In other words, the amount by which the state is subsidising the rail network is falling. The subsidy is also far less than is paid elsewhere. In New York City, taxpayers meet 44% of the rail system’s operating cost. In Montreal, Canada, it’s 43%, while in Sydney, Australia, it’s 80%.
In 2012, German rail consultants Civity carried out a study for the UK’s Office of Rail Regulation. This confirmed that the level of subsidy for Great Britain was low compared to other western European countries, particularly for commuters:
Commuters pay a lot, but they still come…
So commuter train fares in Britain are more expensive than those elsewhere. The pro-austerity Coalition Government had made deliberate and conscious policy decisions that reduce the amount taxpayers pay towards the railways, and increase the amount that passengers pay - a policy the curretn government has continued.
The drive to cut subsidy has been concentrated on high-demand commuter services. Regional passengers get a good deal by international standards; so do long-distance passengers, provided they’ve bought their ticket in advance.
Whether that’s a good way to structure things is very much open to personal taste. There is plenty of research to suggest that greater rail usage has benefits for society at large. On the other hand, rail usage in the UK has grown by 130% since 1994-95, and rose by 2% in 2015-16, despite rising prices; most of this growth has been among commuters. In other words, as much as people grumble about lower rail subsidy and higher fares in the UK, they aren’t actually putting many people off.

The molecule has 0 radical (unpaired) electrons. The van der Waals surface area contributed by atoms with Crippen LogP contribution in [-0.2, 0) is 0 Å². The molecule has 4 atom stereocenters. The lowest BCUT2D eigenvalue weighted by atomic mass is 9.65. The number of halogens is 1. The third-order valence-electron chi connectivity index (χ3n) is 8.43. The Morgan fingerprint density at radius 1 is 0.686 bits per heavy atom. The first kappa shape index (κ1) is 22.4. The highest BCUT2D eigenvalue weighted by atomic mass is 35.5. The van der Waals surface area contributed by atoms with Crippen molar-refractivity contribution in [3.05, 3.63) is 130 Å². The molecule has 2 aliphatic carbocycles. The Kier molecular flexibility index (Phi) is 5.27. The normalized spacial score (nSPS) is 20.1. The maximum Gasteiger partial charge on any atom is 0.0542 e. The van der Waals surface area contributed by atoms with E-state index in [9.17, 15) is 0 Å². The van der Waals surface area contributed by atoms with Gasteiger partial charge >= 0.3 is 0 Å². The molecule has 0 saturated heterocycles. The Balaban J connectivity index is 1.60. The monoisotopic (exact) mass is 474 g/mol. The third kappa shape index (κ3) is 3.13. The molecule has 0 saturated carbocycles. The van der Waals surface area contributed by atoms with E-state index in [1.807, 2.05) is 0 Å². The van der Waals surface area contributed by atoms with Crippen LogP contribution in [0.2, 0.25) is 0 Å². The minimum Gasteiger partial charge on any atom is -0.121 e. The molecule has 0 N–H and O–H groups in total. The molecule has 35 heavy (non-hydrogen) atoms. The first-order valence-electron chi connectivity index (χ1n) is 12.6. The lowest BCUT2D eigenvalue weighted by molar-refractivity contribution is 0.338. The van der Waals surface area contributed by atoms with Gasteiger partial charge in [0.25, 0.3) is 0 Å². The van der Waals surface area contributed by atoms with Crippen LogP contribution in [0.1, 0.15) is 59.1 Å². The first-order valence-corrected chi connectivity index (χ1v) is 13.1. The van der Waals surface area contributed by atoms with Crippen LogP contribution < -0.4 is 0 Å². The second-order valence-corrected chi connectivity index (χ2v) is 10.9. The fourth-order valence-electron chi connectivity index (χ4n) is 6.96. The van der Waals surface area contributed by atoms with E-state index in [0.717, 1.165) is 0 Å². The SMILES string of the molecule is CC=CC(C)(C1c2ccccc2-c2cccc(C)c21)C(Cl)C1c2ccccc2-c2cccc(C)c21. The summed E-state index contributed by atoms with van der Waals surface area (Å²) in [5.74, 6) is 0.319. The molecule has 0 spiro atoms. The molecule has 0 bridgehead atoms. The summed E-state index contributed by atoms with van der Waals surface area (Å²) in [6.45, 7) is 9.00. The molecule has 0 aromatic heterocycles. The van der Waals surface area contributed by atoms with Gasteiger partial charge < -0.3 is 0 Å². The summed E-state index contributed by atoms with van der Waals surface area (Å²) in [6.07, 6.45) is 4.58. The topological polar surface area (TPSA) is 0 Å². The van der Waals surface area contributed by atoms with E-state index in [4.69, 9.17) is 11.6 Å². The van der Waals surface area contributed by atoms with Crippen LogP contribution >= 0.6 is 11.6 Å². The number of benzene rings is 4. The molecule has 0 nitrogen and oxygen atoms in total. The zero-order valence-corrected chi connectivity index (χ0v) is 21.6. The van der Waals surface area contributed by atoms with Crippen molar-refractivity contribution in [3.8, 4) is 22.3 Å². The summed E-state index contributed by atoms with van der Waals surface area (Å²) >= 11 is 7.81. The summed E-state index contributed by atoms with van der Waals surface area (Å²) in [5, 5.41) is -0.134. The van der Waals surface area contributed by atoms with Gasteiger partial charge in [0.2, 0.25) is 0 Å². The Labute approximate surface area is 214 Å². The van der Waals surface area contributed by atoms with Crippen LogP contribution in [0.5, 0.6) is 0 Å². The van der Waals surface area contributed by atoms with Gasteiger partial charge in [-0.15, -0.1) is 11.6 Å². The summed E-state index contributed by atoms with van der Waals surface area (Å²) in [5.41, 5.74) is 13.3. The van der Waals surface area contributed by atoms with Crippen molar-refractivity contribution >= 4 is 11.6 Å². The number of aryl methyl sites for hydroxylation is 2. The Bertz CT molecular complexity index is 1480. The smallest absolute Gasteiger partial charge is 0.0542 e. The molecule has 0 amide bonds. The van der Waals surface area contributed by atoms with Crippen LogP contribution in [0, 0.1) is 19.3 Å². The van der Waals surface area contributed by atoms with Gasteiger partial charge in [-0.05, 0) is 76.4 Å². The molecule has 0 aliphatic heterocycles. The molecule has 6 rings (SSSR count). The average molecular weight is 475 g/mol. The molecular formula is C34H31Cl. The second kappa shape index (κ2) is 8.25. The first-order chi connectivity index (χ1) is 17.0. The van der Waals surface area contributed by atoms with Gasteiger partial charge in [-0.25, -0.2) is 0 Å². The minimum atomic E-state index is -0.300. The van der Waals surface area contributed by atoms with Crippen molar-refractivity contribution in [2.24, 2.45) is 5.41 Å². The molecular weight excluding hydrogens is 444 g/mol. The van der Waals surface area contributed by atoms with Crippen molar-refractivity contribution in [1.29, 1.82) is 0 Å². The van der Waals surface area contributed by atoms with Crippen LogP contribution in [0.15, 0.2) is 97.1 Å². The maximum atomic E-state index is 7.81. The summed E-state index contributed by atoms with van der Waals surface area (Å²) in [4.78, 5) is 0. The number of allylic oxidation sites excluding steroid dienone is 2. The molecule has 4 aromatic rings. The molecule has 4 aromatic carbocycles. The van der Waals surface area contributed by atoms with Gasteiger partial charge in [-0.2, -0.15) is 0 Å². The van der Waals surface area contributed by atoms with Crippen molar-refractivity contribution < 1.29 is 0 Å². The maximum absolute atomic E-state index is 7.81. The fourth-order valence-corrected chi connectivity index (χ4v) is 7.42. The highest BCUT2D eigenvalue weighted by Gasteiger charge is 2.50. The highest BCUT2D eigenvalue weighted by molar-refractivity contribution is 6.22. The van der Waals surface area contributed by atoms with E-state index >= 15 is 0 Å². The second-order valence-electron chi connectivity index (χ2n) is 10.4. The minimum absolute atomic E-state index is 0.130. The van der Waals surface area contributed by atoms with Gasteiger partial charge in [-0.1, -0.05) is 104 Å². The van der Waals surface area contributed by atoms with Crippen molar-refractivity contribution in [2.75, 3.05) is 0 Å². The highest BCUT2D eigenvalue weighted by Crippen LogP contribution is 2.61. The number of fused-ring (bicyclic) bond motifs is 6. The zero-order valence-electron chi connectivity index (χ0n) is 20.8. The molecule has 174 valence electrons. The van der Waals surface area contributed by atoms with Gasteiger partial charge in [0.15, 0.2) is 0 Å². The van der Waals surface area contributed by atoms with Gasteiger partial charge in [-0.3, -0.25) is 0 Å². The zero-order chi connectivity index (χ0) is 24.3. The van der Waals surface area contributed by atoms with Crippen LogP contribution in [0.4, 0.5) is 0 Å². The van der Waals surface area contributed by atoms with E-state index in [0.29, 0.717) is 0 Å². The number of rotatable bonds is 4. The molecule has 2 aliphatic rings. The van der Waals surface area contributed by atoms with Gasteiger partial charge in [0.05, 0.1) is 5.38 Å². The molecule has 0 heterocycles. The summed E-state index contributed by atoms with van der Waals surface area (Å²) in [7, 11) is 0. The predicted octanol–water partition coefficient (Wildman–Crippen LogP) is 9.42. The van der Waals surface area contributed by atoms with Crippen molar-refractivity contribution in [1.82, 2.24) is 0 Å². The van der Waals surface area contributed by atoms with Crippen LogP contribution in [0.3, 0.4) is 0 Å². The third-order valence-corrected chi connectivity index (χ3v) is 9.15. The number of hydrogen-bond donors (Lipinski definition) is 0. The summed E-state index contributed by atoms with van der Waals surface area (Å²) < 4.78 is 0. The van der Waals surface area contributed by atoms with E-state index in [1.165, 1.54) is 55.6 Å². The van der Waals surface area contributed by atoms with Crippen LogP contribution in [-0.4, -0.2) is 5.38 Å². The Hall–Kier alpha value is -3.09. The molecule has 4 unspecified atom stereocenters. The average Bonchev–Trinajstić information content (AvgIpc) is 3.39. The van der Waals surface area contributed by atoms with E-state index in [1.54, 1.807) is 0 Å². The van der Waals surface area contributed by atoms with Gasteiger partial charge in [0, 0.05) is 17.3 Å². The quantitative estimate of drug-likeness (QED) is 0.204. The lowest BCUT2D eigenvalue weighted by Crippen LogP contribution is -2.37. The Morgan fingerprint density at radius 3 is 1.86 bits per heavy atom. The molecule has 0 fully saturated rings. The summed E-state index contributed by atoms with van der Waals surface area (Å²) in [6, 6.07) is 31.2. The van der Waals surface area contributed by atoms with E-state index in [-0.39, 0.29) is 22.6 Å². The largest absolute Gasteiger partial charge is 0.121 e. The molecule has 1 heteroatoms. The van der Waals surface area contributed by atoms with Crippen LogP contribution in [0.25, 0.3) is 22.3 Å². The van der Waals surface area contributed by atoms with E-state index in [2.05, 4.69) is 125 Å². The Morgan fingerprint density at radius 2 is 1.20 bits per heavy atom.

But what about the privateers?
A final common complaint about the railways is that the train operating companies remove significant amounts of money from the system in dividends. You’ll be shocked to hear that this isn’t true either.
Train operators in England made a total profit of £233m in 2014-15. That’s just under a 2% margin on the industry’s revenue. By way of comparison, supermarkets make a revenue margin of about 6%; Apple makes 40%.
The upshot of all this is that, if we were to keep the subsidy at the same rate, eliminate operators’ profits tomorrow, and pass all the money saved straight onto commuters, it would lead to a cut in rail fares of 2%. But once only.
That’s even if you accept the case that train operators are useless parasites with the tendering process providing no benefits over recreating British Rail in-house, and if you assume that the process of restructuring would be cost-free. That’s a pretty bold set of assumptions to make for the sake of a one-off 2% cut in your ticket price.
Rail subsidies are complicated, analysing things is difficult, and some journalists are lazy: it’s no surprise that most commentary on the relative value of UK rail fares should be worthless. But, if you do the analysis properly, it turns out that when fares are higher, there’s a good reason for it: people don’t like paying tax.
This is an updated version of a piece originally published in February 2015 by CityMetric.com. You can follow CityMetric on Twitter or Facebook.
This article can be found in: RAIL 818: January 18 - January 31 2017